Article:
- A 9:00am summary of cases for high-level government officials.
- An 11:00am situation report, complete with charts and tables, sent out to a wide range of government officials.
- A 1:00pm public release of data on a Ministry of Health website.
There were a few tricky steps along the way. The team had to make sure to not double count cases from previous days before separating out international arrival and community spread cases. But, again, these reports did not involve any complex statistics. They were, quite literally, counting cases.
So why am I discussing the New Zealand Ministry of Health’s use of R, a tool designed for statistics, to generate reports where the most complex statistic is counting? I’m using this example to highlight the power of R because it shows things that R can do that go beyond complex statistics.
Specifically, the way that the New Zealand Ministry of Health used R shows the power of a code-based tool to make work more reproducible. Reproducible is really just a fancy way of saying that it was way, way easier to make those three daily reports using R than it would have been with a point-and-click tool like Excel.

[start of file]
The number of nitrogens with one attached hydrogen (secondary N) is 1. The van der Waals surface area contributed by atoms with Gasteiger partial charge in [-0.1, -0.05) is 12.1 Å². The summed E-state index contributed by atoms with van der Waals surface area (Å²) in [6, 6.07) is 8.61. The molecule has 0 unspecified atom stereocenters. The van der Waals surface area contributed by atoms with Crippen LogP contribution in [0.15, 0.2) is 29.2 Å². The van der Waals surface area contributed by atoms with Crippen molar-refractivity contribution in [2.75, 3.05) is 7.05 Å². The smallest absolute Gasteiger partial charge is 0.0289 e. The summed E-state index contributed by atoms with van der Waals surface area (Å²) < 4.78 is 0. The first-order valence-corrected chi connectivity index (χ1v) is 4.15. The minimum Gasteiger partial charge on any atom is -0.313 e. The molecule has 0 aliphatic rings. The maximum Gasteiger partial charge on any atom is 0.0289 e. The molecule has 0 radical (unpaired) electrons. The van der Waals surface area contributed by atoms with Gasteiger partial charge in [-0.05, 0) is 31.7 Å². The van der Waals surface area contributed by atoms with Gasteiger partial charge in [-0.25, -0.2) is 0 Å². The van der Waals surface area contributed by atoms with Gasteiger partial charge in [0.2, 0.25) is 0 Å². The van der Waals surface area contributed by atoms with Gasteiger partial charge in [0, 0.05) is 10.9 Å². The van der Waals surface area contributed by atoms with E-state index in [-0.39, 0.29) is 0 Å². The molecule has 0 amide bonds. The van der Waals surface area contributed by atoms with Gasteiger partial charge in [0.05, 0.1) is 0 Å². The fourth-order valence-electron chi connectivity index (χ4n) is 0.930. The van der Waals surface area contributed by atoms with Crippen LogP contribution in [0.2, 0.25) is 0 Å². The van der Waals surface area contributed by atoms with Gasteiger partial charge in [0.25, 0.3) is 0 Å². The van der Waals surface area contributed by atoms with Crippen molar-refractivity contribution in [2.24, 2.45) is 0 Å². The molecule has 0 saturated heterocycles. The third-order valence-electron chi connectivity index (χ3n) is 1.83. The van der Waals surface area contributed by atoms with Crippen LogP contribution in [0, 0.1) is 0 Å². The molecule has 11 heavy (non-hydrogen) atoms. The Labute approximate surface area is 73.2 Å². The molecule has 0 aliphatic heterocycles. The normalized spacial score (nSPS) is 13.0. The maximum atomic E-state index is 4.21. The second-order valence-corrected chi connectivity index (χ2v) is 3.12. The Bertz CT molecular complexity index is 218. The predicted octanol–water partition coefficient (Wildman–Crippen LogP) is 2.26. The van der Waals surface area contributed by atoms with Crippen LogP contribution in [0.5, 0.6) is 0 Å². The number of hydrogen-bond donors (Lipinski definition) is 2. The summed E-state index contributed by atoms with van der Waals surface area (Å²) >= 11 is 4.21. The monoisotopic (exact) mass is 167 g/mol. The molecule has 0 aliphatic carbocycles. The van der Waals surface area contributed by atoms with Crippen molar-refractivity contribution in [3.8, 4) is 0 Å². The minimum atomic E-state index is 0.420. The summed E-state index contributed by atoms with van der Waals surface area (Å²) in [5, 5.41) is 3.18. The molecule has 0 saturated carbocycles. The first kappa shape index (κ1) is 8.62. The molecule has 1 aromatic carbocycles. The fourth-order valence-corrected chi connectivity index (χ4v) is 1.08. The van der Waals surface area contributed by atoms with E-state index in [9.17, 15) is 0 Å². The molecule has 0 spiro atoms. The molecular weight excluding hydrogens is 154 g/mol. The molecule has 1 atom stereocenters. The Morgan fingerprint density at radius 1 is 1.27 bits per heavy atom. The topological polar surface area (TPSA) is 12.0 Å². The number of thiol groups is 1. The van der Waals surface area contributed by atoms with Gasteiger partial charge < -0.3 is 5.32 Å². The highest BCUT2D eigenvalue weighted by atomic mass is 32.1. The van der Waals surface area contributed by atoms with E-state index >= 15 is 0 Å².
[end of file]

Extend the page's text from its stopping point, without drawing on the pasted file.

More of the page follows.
Reproducibility is a fancy word that often hides its true value. I used to hear it and think it referred to scientists recreating each other’s experiments in order to validate their results. But reproducibility really just means that code you write today can be run in another context. Sometimes this means someone else running your code. But sometimes it means you running the code you wrote last week. If last week’s code works when you run it again this week, it’s reproducible.
Getting previously written code to run day after day was key to the success of the New Zealand Ministry of Health team reporting on COVID cases. Producing the three daily reports manually would have quickly become untenable. But the process become viable because they wrote R code once and reused it day after day.
This isn’t to say that the original code the team wrote never changed. Reporting requirements shifted with time and the team at the Ministry of Health had to adapt. Chris Knox told me that, “at some points, the reporting requirements changed every day.” Fortunately, they could tweak their R code and re-run it to produce reports that met the new reporting needs.